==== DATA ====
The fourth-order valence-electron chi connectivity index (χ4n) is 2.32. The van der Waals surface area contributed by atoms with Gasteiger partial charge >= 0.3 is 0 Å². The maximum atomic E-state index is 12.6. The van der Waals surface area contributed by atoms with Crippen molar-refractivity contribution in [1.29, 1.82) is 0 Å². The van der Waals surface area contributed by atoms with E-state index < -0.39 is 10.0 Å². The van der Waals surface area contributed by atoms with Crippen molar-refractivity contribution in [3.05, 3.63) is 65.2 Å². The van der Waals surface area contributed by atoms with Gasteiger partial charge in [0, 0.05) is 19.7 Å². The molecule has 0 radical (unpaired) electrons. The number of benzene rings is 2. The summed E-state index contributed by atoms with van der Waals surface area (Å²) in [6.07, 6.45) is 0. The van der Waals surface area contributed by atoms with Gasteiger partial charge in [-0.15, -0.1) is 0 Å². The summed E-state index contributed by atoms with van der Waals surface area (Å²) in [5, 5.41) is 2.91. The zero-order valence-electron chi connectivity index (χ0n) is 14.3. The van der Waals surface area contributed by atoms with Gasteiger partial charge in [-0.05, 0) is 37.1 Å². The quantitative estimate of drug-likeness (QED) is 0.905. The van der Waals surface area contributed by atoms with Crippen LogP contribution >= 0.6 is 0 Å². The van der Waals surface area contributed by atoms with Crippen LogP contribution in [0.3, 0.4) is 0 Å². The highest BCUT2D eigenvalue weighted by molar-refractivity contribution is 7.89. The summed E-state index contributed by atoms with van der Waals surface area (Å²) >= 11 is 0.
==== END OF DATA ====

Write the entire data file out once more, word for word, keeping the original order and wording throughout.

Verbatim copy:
The fourth-order valence-electron chi connectivity index (χ4n) is 2.32. The van der Waals surface area contributed by atoms with Gasteiger partial charge >= 0.3 is 0 Å². The maximum atomic E-state index is 12.6. The van der Waals surface area contributed by atoms with Crippen molar-refractivity contribution in [1.29, 1.82) is 0 Å². The van der Waals surface area contributed by atoms with E-state index < -0.39 is 10.0 Å². The van der Waals surface area contributed by atoms with Crippen molar-refractivity contribution in [3.05, 3.63) is 65.2 Å². The van der Waals surface area contributed by atoms with Gasteiger partial charge in [0, 0.05) is 19.7 Å². The molecule has 0 radical (unpaired) electrons. The number of benzene rings is 2. The summed E-state index contributed by atoms with van der Waals surface area (Å²) in [6.07, 6.45) is 0. The van der Waals surface area contributed by atoms with Gasteiger partial charge in [-0.15, -0.1) is 0 Å². The summed E-state index contributed by atoms with van der Waals surface area (Å²) in [5, 5.41) is 2.91. The zero-order valence-electron chi connectivity index (χ0n) is 14.3. The van der Waals surface area contributed by atoms with Gasteiger partial charge in [-0.05, 0) is 37.1 Å². The quantitative estimate of drug-likeness (QED) is 0.905. The van der Waals surface area contributed by atoms with Crippen LogP contribution >= 0.6 is 0 Å². The van der Waals surface area contributed by atoms with Crippen LogP contribution in [0.3, 0.4) is 0 Å². The highest BCUT2D eigenvalue weighted by molar-refractivity contribution is 7.89. The summed E-state index contributed by atoms with van der Waals surface area (Å²) >= 11 is 0.